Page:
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Synergic Main Group Catalysis for Degradable Main Group Polymers

Alternating ring-opening copolymerisation (ROCOP) is a highly modular polymerisation methodology which offers straightforward access to polymer structures which are not easily accessible otherwise. Commonly, transition metal-based catalysts are used to copolymerise oxygenated monomers such as epoxides and CO2. Although main group catalysts are an attractive alternative due to their low toxicity, cost and colourlessness, their overall catalytic performance is still lacking behind leading transition metal systems. Moving towards main group catalysts could be particularly important when turning to heavier main-group monomers in order to avoid catalyst poisoning and facilitate polymer purification. Although there are select examples (e.g. CS2 ROCOP), this area of polymer chemistry is largely overlooked in chemical literature. However, incorporating main group elements such as sulphur or phosphorus into polymers already shows promise, in their application as high refractive index polymers, polymeric electrodes as well as flame retardant materials and might even lead to more facile degradation.

The overarching aim of research in the Plajer group is to design and investigate new polymerisation methodologies based on main-group elements for the synthesis of degradable and recyclable main group polymers. The copolymerisation of waste materials such as CO2 will be of particular interest. Moreover, fundamental questions will be targeted, as to how exactly polymerisation mechanisms and material properties change through the introduction of main group elements. We will also study the polymerisation behaviour of monomer mixtures comprising more than two monomers, i.e. whether three, four or even five monomers can be enchained in a regular fashion through intrinsic chemoselectivity of the reaction mechanism.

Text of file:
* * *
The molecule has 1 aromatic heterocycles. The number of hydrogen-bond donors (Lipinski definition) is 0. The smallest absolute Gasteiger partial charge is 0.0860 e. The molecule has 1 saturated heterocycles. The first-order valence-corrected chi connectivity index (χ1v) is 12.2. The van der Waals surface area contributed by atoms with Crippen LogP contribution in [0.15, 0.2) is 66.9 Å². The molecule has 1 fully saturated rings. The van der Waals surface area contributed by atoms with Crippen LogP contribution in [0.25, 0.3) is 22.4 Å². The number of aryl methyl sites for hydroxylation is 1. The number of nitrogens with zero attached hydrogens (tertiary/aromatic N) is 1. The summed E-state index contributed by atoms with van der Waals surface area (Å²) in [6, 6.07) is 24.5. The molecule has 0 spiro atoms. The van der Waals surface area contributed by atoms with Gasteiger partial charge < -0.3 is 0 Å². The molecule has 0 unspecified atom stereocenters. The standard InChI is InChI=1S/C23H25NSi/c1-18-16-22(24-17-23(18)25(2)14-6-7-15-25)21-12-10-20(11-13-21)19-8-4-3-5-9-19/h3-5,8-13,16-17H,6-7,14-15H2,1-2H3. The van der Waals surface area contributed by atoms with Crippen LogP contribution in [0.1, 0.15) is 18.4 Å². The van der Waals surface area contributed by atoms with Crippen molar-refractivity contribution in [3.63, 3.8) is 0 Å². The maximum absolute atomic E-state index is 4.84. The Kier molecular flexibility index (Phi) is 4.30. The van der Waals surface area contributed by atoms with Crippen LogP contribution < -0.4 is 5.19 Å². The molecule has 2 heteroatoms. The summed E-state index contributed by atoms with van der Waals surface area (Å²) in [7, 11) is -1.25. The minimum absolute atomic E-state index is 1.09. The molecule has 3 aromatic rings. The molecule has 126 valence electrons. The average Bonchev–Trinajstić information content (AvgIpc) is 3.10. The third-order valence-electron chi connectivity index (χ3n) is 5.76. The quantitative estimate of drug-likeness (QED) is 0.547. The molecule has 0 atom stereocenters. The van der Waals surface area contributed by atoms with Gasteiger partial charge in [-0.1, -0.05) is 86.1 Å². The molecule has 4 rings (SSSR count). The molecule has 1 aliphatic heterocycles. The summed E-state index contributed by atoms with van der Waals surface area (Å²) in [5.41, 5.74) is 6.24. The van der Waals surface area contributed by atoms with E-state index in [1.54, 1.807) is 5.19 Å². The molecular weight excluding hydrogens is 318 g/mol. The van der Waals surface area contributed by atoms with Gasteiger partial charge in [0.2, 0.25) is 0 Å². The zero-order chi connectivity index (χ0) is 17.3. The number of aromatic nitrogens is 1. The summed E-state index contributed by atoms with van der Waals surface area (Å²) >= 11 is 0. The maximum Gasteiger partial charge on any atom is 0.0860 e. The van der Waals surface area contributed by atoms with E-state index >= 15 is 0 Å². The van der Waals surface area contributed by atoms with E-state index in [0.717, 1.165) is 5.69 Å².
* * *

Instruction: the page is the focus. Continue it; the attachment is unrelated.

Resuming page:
Research in the Plajer group lies between inorganic chemistry, catalysis and material science. The work we do spans from synthesis, mechanistic investigations to material applications and also involves computational studies. Students can expect to receive broad training and dive into many different areas of exciting chemistry.

For a general review of the area see:
“Heterocycle/Heteroallene Ring-Opening Copolymerization: Selective Catalysis Delivering Alternating Copolymers”
A. J. Plajer, C. K. Williams; Angew. Chem. Int. Ed. 2022, 61, 1 ;
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